Thursday, May 09, 2013

Yukawa's Utushi-e

When I read the English translation, by L. Brown and R. Yoshida, of Yukawa's autobiographical book Tabibito, I found many errors and sent a list of corrections to Brown. The list included shadow pictures as the translation of "うつしえ (utsushi-e)." Yukawa mentioned it together with ground-cherries and Kintaro wheat-gluten bars, etc. as things sold at street-stalls at a fair in his childhood. Utsushi-e meant both shadow pictures (写し絵) and transfer pictures (移し絵), but shadow pictures are played rather than sold. So, I thought the correct translation of utsushi-e should be transfer pictures but was not confident about this. In my childhood transfer pictures were surely popular among children. In the days when Yukawa was a child, however, sheets for shadow pictures (the equivalent to slides of the present days) might have been sold, and they might have enjoyed a picture show by passing lamplight through them. (This story was given in Part I, Chapter 1, of my book Passage through Spacetime.)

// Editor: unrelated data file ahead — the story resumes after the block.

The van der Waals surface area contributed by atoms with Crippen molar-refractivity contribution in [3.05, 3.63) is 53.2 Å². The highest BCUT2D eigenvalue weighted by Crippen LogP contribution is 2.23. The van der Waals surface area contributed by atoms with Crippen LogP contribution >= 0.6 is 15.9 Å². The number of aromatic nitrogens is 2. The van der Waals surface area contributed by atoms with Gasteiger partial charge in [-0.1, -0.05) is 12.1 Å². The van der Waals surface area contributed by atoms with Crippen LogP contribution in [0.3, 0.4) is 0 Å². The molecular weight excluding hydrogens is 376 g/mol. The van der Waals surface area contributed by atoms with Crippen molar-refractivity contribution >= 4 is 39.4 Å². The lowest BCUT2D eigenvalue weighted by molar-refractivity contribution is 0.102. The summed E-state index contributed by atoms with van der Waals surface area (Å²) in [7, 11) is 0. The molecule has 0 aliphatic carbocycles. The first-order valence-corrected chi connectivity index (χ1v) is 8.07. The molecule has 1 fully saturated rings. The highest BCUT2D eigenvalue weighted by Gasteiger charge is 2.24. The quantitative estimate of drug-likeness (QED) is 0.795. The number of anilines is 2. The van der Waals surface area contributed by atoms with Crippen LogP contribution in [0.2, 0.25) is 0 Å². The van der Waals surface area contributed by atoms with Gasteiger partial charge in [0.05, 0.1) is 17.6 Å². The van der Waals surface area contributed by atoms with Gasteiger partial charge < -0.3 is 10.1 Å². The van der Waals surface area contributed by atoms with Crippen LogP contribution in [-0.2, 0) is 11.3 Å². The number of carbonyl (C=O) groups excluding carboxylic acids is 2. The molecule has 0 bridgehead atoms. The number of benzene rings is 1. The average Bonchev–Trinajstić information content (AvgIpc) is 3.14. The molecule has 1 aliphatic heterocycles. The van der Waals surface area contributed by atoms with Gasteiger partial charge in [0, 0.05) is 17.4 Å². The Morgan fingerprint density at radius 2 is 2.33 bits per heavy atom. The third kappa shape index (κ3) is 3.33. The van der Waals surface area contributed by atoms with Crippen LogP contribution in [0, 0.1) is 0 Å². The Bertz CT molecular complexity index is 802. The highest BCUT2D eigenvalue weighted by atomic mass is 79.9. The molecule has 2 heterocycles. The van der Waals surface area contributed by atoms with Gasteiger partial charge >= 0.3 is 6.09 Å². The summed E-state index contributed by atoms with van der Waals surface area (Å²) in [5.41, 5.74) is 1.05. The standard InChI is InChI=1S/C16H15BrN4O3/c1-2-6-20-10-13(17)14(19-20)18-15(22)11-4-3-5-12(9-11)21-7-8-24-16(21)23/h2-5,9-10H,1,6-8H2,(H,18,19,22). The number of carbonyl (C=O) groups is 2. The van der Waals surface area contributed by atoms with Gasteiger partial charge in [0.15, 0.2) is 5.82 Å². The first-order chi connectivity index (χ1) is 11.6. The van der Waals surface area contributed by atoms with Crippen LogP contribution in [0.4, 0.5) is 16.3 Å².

Recently I read Soseki's autobiographical novel Michikusa and found the following passage:
Of course, he was able to get whatever toys he wanted. Tools for utsushi-e (写し絵) were also included in it.
In Notes section at the end of Michikusa, the following description is given about utsushi-e:
The thing that reflects pictures drawn on glass onto a screen made of cloth or paper, in the dark; a magic lantern.
These indicate that the shadow picture was one of popular toys in Meiji period, to which childhood days of both Soseki and Yukawa belonged. Soseki was born in 1867; Yukawa, in 1907; and I in 1935. As for the year of birth, therefore, Yukawa and I are closer than Soseki and Yukawa. However, there was a big change of cultural environments when electric lights spread through the country [an almost full spread in Tokyo was achieved in 1912 (Ref. 1)]. In my childhood, I saw a projector of 8-mm film in a nearby home already being used instead of a magic lantern. Thus, Soseki and Yukawa had much in common in their childhood, and I have to admit that the translation, "shadow pictures," by Brown and Yoshida was quite right.

Reference
  1. Chronology of electricity from Taisho to Showa, A Web page of the Federation of Electric Power Companies of Japan.

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